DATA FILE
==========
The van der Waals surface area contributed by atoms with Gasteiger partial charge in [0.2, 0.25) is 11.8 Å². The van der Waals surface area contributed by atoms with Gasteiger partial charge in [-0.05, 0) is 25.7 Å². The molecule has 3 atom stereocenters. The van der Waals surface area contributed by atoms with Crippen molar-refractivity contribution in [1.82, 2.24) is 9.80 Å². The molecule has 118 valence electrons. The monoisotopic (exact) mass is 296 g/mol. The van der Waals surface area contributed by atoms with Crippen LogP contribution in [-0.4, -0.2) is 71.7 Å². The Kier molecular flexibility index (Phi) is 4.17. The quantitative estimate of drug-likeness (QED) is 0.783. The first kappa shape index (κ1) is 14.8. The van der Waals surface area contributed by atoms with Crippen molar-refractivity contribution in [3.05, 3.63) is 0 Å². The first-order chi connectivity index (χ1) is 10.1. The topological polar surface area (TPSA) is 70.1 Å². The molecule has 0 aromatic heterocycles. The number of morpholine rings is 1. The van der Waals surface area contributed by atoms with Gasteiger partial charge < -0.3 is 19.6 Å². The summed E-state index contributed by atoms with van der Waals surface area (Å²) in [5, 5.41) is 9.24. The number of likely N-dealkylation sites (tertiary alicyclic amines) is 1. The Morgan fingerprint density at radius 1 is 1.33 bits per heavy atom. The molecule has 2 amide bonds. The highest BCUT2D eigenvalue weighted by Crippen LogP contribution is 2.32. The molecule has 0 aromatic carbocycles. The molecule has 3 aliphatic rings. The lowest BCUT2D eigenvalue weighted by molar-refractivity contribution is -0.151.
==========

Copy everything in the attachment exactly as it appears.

The van der Waals surface area contributed by atoms with Gasteiger partial charge in [0.2, 0.25) is 11.8 Å². The van der Waals surface area contributed by atoms with Gasteiger partial charge in [-0.05, 0) is 25.7 Å². The molecule has 3 atom stereocenters. The van der Waals surface area contributed by atoms with Crippen molar-refractivity contribution in [1.82, 2.24) is 9.80 Å². The molecule has 118 valence electrons. The monoisotopic (exact) mass is 296 g/mol. The van der Waals surface area contributed by atoms with Crippen LogP contribution in [-0.4, -0.2) is 71.7 Å². The Kier molecular flexibility index (Phi) is 4.17. The quantitative estimate of drug-likeness (QED) is 0.783. The first kappa shape index (κ1) is 14.8. The van der Waals surface area contributed by atoms with Crippen molar-refractivity contribution in [3.05, 3.63) is 0 Å². The first-order chi connectivity index (χ1) is 10.1. The topological polar surface area (TPSA) is 70.1 Å². The molecule has 0 aromatic heterocycles. The number of morpholine rings is 1. The van der Waals surface area contributed by atoms with Gasteiger partial charge < -0.3 is 19.6 Å². The summed E-state index contributed by atoms with van der Waals surface area (Å²) in [5, 5.41) is 9.24. The number of likely N-dealkylation sites (tertiary alicyclic amines) is 1. The Morgan fingerprint density at radius 1 is 1.33 bits per heavy atom. The molecule has 2 amide bonds. The highest BCUT2D eigenvalue weighted by Crippen LogP contribution is 2.32. The molecule has 0 aromatic carbocycles. The molecule has 3 aliphatic rings. The lowest BCUT2D eigenvalue weighted by molar-refractivity contribution is -0.151.